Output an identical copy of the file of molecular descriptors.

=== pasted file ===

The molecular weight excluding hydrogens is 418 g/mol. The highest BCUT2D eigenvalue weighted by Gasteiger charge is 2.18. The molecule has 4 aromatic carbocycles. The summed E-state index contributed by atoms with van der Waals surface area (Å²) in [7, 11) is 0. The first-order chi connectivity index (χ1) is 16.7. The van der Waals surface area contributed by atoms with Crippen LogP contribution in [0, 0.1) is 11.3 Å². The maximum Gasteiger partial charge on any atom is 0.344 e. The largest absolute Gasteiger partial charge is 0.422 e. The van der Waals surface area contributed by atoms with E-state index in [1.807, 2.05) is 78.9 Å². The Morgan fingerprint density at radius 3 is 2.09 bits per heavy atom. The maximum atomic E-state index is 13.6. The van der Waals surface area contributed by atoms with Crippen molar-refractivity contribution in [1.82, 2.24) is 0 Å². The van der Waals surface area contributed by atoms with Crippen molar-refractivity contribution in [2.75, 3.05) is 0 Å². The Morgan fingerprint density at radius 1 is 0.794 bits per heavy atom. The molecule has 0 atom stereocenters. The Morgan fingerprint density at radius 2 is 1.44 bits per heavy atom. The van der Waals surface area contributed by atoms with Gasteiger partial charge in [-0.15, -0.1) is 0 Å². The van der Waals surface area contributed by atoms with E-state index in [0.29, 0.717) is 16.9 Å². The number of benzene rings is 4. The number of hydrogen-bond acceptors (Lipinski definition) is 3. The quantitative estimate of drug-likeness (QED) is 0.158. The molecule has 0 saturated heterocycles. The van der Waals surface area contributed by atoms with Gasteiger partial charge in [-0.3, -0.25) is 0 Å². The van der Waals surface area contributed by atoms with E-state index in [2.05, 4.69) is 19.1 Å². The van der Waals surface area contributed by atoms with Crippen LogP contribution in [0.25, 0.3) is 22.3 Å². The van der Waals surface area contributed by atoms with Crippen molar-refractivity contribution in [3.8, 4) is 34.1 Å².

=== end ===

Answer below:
The molecular weight excluding hydrogens is 418 g/mol. The highest BCUT2D eigenvalue weighted by Gasteiger charge is 2.18. The molecule has 4 aromatic carbocycles. The summed E-state index contributed by atoms with van der Waals surface area (Å²) in [7, 11) is 0. The first-order chi connectivity index (χ1) is 16.7. The van der Waals surface area contributed by atoms with Crippen LogP contribution in [0, 0.1) is 11.3 Å². The maximum Gasteiger partial charge on any atom is 0.344 e. The largest absolute Gasteiger partial charge is 0.422 e. The van der Waals surface area contributed by atoms with E-state index in [1.807, 2.05) is 78.9 Å². The Morgan fingerprint density at radius 3 is 2.09 bits per heavy atom. The maximum atomic E-state index is 13.6. The van der Waals surface area contributed by atoms with Crippen molar-refractivity contribution in [1.82, 2.24) is 0 Å². The van der Waals surface area contributed by atoms with Crippen molar-refractivity contribution in [2.75, 3.05) is 0 Å². The Morgan fingerprint density at radius 1 is 0.794 bits per heavy atom. The molecule has 0 atom stereocenters. The Morgan fingerprint density at radius 2 is 1.44 bits per heavy atom. The van der Waals surface area contributed by atoms with Gasteiger partial charge in [-0.15, -0.1) is 0 Å². The van der Waals surface area contributed by atoms with E-state index in [0.29, 0.717) is 16.9 Å². The number of benzene rings is 4. The number of hydrogen-bond acceptors (Lipinski definition) is 3. The quantitative estimate of drug-likeness (QED) is 0.158. The molecule has 0 saturated heterocycles. The van der Waals surface area contributed by atoms with Gasteiger partial charge in [-0.3, -0.25) is 0 Å². The van der Waals surface area contributed by atoms with E-state index in [2.05, 4.69) is 19.1 Å². The van der Waals surface area contributed by atoms with Crippen LogP contribution in [0.25, 0.3) is 22.3 Å². The van der Waals surface area contributed by atoms with Crippen molar-refractivity contribution in [3.8, 4) is 34.1 Å².